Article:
Position battles continue to rage across the roster. Foster, Hawaii transfer Mykal Tolliver and true freshmen Corbin Walker and Trevin Gradney are all in the mix to push returning starting cornerbacks Justin Calhoun and Dareon Nash. Redshirt freshman Alex Gubner and sophomores Eli Alford and Braydon Deming are battling for playing time on Montana’s interior defensive line.

Carrying the momentum from a strong spring, former grayshirt outside linebacker Cole Grossman continues to get repetitions at UM’s standup outside linebacker/end hybrid position. The 6-foot-4, 220-pounder was originally recruited to Montana as a wide receiver.

Montana defensive lineman Braydon Deming (93) and Eli Alford (91) in 2018/ by Brooks Nuanez

“We need defensive players in this program too,” Hauck said on August 15 with a chuckle. “He has some athleticism there. I thought he had a nice spring for a guy just starting. He’s physically immature but he has some aptitude. He has some want to. For all the freshmen, they are going to excel at the physical part of the game quicker than the mental part of it.”

Redshirt freshmen running back Drew Turner, quarterback Garrett Graves, safety Nash Fouch, defensive end Milton Mamula and former grayshirt linebacker Braxton Hill are among the other Grizzlies with chances to break onto the two-deep depth chart if they continue to perform well.

Those position battles continue Montana’s fall camp with practices slated for Wednesday afternoon and Thursday morning before a Friday closed parctoce. Saturday’s practice is also closed. The Griz will wrap up fall camp with a session in Washington-Grizzly Stadium on August and a pair of practices at the Riverbowl the following two days.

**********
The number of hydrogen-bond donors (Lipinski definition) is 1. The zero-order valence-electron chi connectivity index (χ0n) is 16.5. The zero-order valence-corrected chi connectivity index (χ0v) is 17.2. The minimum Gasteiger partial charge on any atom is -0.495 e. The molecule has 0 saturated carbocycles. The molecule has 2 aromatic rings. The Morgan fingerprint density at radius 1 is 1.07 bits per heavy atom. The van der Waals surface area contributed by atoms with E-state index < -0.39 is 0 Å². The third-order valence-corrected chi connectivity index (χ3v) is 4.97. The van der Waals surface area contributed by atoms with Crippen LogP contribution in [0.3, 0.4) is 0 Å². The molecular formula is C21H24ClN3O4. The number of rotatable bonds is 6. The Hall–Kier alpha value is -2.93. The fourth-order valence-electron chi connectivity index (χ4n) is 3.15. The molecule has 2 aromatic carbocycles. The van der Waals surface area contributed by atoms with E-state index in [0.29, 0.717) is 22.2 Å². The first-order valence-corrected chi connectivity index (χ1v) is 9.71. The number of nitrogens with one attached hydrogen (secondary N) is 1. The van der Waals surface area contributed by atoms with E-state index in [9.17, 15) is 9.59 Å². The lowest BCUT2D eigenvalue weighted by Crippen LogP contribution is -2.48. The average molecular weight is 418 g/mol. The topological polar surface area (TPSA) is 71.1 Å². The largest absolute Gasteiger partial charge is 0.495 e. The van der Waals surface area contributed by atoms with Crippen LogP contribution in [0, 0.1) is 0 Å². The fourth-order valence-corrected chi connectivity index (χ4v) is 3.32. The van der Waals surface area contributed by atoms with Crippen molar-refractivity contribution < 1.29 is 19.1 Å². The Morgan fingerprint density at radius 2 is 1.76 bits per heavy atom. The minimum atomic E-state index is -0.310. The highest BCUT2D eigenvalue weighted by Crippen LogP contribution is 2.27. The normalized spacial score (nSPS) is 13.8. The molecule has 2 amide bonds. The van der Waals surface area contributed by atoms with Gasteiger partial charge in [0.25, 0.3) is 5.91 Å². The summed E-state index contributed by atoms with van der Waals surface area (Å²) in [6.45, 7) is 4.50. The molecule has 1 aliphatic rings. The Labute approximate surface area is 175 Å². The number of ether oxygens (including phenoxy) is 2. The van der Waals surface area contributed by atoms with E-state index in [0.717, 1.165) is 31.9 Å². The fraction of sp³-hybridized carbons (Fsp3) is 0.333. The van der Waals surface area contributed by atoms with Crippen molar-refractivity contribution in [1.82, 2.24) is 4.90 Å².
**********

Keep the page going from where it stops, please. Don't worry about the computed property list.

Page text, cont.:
“We pour over the film – every play in practice is filmed and we pour over that at night and then again in the morning,” Hauck said when asked about position battles. “The depth chart changes daily. We will figure it out when it’s time. I don’t think you force anything. Sometimes, that means guys are playing up and down but we don’t mind that. We like playing into the depth. And now, we have a little bit of (depth) compared to last year.

Remaining Fall Camp Schedule
Wednesday, Aug. 21: Practice 14
Thursday, Aug. 22: Practice 15 (10:30 a.m. -12:30 p.m.)
Friday, Aug. 23: Closed Practice / Great Griz Encounter
Saturday, Aug. 24: Closed Practice
Sunday, Aug. 25: OFF
Monday, Aug. 26: Practice 18 (Washington-Grizzly Stadium)
Tuesday, Aug. 27: Practice 19 (Riverbowl)
Wednesday, Aug. 28: Practice 20 (Riverbowl)
Thursday, Aug. 29: Closed Practice
Friday, Aug. 30: Travel
Saturday, Aug. 31: vs South Dakota, 1 p.m. (MT) on ABC Montana.
** Schedule subject to change

Photos by Brooks Nuanez. All Rights Reserved.

About Colter Nuanez

Colter Nuanez is the co-founder and senior writer for Skyline Sports. After spending six years in the newspaper industry with stops at the Missoulian, the Ellensburg Daily Record and the Bozeman Daily Chronicle, the former Washington Newspaper Association Sportswriter of the Year and University of Montana Journalism School graduate ('09) has cultivated a deep passion for sports journalism during his 13-year career covering the Big Sky Conference. In August of 2014, Colter and brother Brooks merged their passions of writing and art to found Skyline Sports.